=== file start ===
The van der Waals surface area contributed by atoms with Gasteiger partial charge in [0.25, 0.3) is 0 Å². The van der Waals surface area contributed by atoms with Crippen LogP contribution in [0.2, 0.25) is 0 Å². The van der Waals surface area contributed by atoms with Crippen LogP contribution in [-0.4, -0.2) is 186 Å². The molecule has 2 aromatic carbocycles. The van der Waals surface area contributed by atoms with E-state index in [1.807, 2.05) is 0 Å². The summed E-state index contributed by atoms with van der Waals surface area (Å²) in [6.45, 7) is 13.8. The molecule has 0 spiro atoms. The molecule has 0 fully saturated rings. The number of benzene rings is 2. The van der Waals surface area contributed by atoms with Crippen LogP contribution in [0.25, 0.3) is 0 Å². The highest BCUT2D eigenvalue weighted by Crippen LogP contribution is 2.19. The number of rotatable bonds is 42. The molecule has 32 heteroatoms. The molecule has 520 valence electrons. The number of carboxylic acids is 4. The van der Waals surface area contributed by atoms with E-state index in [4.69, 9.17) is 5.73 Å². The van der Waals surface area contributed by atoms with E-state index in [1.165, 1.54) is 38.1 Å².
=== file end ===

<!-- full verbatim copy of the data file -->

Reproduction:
The van der Waals surface area contributed by atoms with Gasteiger partial charge in [0.25, 0.3) is 0 Å². The van der Waals surface area contributed by atoms with Crippen LogP contribution in [0.2, 0.25) is 0 Å². The van der Waals surface area contributed by atoms with Crippen LogP contribution in [-0.4, -0.2) is 186 Å². The molecule has 2 aromatic carbocycles. The van der Waals surface area contributed by atoms with E-state index in [1.807, 2.05) is 0 Å². The summed E-state index contributed by atoms with van der Waals surface area (Å²) in [6.45, 7) is 13.8. The molecule has 0 spiro atoms. The molecule has 0 fully saturated rings. The number of benzene rings is 2. The van der Waals surface area contributed by atoms with Crippen LogP contribution in [0.25, 0.3) is 0 Å². The highest BCUT2D eigenvalue weighted by Crippen LogP contribution is 2.19. The number of rotatable bonds is 42. The molecule has 32 heteroatoms. The molecule has 520 valence electrons. The number of carboxylic acids is 4. The van der Waals surface area contributed by atoms with E-state index in [4.69, 9.17) is 5.73 Å². The van der Waals surface area contributed by atoms with E-state index in [1.165, 1.54) is 38.1 Å².